In Towanda, PA, one time home of Stephen Foster. You can't help but whistle "Camptown Races" down these roads. This area of PA is known as the Endless Mountains. Not very encouraging to see when you're biking. They should have more encouraging welcome signs that say something like

"Welcome to the Endless Mountains (mountains end a few feet from here)"


"Welcome to the Endless Mountains (But you're already at the top, so it's all down hill from here, baby!)

Write to PA Tourism Department with your suggestions of Endless Mountain slogans and maybe it'll increase the cycling around here.

Wednesday, July 11, 2007

pepper spray, spf 50

My guess is that with the radiocative waste supposedly buried in New Jersey, all those heavy metals, plutonium, neptunium, uranium, must have increased the overall mass of the state, therefore making its gravitational pull much stronger than anywhere else in the world.

I could feel that gravity pulling me down, making my wheels sluggish, impossible to get any forward momentum. Day 1, Lincoln Park, NJ to Milford, PA was brutal. The sun that popped as a tiny bud in the east at around 5:30 AM, bloomed and exploded overhead around noon, spreading heat and ultraviolet radiation everywhere, like burning milkweed seeds.

Don't know what the warning signs for fainting are, but once I started feeling nauseous and dizzy, I pulled off the road. Having seen the crumpled and smashed in bodies of birds, frogs, unidentifiable furry things along route 206 N, I knew the motorists wouldn't have much mercy on me if I passed out into the traffic.

Continued on after lying in a cement shelter used as a bus stop for kids (but during the summer becomes a playground for every kind of crawling, winged thing native to North Jersey), Still exhausted, still picking spider webs out of my teeth, made it to the glorious Delaware River. Walked over the bridge and, delerious with the heat, imagined all the clumsy moths that were bumping into my face and chest were actually trying to get me to fall off the bridge into the brown water fifty feet below. Made it across no thanks to them.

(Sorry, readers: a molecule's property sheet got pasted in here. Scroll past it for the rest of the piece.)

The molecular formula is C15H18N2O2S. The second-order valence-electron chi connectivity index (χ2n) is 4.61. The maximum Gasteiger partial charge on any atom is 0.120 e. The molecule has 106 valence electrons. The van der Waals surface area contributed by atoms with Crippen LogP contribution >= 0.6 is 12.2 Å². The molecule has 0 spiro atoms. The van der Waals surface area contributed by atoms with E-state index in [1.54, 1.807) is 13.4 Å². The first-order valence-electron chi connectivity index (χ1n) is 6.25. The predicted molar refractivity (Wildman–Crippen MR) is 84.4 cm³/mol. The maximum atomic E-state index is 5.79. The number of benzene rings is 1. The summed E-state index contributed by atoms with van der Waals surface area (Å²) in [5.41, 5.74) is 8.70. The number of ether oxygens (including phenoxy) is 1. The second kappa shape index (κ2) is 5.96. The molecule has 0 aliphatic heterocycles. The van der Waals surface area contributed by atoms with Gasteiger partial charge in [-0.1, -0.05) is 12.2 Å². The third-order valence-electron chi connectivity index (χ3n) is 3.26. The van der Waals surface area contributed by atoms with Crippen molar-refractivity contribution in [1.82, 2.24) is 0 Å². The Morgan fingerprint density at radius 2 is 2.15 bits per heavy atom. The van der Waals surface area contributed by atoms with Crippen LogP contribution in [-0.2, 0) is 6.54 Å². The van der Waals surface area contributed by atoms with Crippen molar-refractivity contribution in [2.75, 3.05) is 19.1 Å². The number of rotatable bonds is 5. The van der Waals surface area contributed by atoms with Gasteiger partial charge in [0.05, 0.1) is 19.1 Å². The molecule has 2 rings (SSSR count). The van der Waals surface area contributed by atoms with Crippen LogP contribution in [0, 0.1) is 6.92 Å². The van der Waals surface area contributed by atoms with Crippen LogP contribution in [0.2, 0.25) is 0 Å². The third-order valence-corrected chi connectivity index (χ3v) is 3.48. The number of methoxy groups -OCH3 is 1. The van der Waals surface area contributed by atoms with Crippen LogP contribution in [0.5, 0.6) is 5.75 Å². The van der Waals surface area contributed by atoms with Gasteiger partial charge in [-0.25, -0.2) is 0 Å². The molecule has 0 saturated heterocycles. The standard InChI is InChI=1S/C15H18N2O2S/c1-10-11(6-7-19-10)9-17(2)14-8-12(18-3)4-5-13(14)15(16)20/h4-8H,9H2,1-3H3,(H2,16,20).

I would continue writing this blog entry, but my eyes are burning as if the Coppertone sweating into them were pepper spray.

Main point, day one, tough, but finished. Day 2 so far, much more pleasant. never been so happy to see an overcast sky.

Monday, July 9, 2007

T minus whenever it feels right

bonus points to anyone who can name the song from which the title of this blog is derived.

Tuesday, July 10th is blast off. Wheels will be inflated, chains will be lubed, calves and quads will be stretched and supple.

And, at some point, not unlike Andy Gibb when he declined to join his brothers with the Bee Gees (fellas, wouldn't "Night Diarrhea and Upset Stomach" be a better title for a song than "Night Fever?" No? Well, fuck you, Barry! I'm going solo!), I may decide to splinter off from the group and pursue the rest of the ride alone.

This has nothing to do with Ross or Julie.

Whenever I tell people I'm riding to Oregon, everyone says "Thank God you're going with people." Though I know none of you have bad intentions, what you are inadvertently telling me is that I'm incapable of doing this on my own. I know I give off the impression of being sort of a naive and bumbling goofball, whose ineptitude, while amusing, prevents me from being successful independently. This impression is self inflicted; I do poke fun at my failures quite a bit and usually defer to others in a group. So people assume that my lack of training or planning means I'll get murdered by the Amish in Lancaster after pulling a hammie. Possible, I guess.